Students discovered the power of storytelling to understand culture. They explored the meaning of “culture” by defining their own personal values, analyzing how our EL design principles help us shape our school culture, and learning about indigenous cultures directly from experts, including Nez Perce, Kalispell, Shoshone-Bannock, Oglala Lakota, and San Carlos Apache people. Next, students analyzed picture books to identify the structure of a story and how stories can reveal elements of culture. They then learned the art of oral storytelling from expert storytellers. They practiced telling stories from the indigenous peoples of Idaho and the Northwest region. Then we started to look inward to analyze how our own stories can reveal our own family values and culture. Each student wrote a monologue with themselves as the main character in metaphor of an animal that symbolizes their values, similar to indigenous storytelling. In April, ten local actors performed their monologues for them on stage at the Moscow High School. Then students interviewed family members about their family values and culture and wrote stories using their animal characters and with their “family motto” as the theme. They practiced telling their own stories using the five main characteristics of oral storytelling taught by our experts.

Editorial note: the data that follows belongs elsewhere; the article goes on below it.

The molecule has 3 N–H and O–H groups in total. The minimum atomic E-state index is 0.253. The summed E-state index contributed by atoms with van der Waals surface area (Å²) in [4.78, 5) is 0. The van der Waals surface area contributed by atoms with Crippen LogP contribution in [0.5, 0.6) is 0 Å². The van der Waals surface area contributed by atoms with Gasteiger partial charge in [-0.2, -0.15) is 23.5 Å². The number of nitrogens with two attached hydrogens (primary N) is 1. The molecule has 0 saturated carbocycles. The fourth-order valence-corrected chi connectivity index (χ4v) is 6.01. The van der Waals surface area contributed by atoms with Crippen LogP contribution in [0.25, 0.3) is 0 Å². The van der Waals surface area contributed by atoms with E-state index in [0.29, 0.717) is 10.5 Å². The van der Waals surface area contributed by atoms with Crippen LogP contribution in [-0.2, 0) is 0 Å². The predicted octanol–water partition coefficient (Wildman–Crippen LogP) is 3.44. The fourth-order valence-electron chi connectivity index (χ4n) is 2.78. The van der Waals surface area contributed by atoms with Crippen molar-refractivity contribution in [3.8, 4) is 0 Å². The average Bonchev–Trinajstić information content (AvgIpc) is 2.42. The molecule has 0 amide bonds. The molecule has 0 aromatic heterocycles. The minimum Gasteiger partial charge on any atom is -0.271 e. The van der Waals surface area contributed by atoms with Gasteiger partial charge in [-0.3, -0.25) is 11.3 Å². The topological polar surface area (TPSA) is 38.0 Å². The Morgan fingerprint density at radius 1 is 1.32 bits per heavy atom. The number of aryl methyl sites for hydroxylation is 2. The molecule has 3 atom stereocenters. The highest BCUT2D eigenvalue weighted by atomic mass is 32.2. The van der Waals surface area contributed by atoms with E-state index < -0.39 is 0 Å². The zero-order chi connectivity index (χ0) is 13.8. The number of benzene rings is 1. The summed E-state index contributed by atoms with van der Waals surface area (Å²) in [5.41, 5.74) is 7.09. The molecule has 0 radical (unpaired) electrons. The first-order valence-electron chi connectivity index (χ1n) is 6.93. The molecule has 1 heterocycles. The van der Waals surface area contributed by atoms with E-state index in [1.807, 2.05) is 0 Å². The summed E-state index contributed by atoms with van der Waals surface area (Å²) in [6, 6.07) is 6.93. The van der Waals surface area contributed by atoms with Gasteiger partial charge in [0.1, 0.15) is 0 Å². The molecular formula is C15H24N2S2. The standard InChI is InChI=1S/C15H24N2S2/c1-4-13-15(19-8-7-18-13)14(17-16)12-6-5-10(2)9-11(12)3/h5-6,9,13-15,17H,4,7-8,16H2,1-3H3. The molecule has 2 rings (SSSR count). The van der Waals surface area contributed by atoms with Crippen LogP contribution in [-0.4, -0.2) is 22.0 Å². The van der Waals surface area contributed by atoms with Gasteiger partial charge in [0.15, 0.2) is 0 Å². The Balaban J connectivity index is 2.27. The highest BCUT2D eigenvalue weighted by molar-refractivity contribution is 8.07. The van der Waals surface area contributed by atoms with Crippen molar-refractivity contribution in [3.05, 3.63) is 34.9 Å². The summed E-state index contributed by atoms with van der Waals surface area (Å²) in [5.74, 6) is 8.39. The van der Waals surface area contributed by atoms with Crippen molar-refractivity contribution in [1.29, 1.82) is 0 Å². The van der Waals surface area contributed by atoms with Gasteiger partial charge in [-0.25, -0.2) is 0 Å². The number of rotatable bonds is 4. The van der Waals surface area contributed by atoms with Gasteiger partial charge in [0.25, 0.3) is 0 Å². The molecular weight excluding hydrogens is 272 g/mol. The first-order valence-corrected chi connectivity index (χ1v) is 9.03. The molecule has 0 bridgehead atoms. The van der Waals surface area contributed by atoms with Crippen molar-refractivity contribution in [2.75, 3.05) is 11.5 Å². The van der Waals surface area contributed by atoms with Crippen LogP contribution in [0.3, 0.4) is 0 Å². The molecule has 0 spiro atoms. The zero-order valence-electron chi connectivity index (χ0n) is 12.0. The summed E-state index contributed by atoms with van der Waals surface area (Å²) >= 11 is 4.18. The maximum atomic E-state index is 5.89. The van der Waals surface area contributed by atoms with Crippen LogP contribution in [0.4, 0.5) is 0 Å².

Case study 3: What is the meaning of our canoe?
As part of this standards-based expedition, the fourth-grade crew hand-carved cedar paddles and built a David Thompson-style cedar plank canoe, which was traditionally built incorporating both European and Indigenous forms and techniques. Visitors from the regional traditional canoe families Nimi´ipuu, Kalispell, Shoshone-Bannock, Oglala Lakota, and Colville Confederated Tribes joined PPCS students in the canoe-building and classroom learning process throughout the semester. Their canoe and paddles symbolize these students’ understanding of our history full of both pain and joy, and their hopes for the future confluence of cultures throughout the Pacific Northwest region and beyond.
What is the meaning of our canoe?